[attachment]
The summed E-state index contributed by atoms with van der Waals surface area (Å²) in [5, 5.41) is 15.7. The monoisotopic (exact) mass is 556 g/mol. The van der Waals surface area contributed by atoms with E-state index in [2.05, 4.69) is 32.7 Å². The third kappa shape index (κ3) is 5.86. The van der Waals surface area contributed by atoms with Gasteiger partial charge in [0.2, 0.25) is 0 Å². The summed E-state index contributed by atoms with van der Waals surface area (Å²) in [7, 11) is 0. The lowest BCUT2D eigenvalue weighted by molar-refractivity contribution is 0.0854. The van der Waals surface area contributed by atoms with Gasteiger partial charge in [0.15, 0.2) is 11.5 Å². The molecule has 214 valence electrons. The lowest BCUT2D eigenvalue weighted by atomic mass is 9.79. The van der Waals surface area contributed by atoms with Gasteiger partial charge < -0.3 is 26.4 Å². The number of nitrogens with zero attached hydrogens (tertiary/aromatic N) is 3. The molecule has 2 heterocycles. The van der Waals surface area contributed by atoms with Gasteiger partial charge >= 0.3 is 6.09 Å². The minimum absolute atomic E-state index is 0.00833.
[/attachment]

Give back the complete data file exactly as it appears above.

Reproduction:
The summed E-state index contributed by atoms with van der Waals surface area (Å²) in [5, 5.41) is 15.7. The monoisotopic (exact) mass is 556 g/mol. The van der Waals surface area contributed by atoms with E-state index in [2.05, 4.69) is 32.7 Å². The third kappa shape index (κ3) is 5.86. The van der Waals surface area contributed by atoms with Gasteiger partial charge in [0.2, 0.25) is 0 Å². The summed E-state index contributed by atoms with van der Waals surface area (Å²) in [7, 11) is 0. The lowest BCUT2D eigenvalue weighted by molar-refractivity contribution is 0.0854. The van der Waals surface area contributed by atoms with Gasteiger partial charge in [0.15, 0.2) is 11.5 Å². The molecule has 214 valence electrons. The lowest BCUT2D eigenvalue weighted by atomic mass is 9.79. The van der Waals surface area contributed by atoms with Gasteiger partial charge < -0.3 is 26.4 Å². The number of nitrogens with zero attached hydrogens (tertiary/aromatic N) is 3. The molecule has 2 heterocycles. The van der Waals surface area contributed by atoms with Gasteiger partial charge >= 0.3 is 6.09 Å². The minimum absolute atomic E-state index is 0.00833.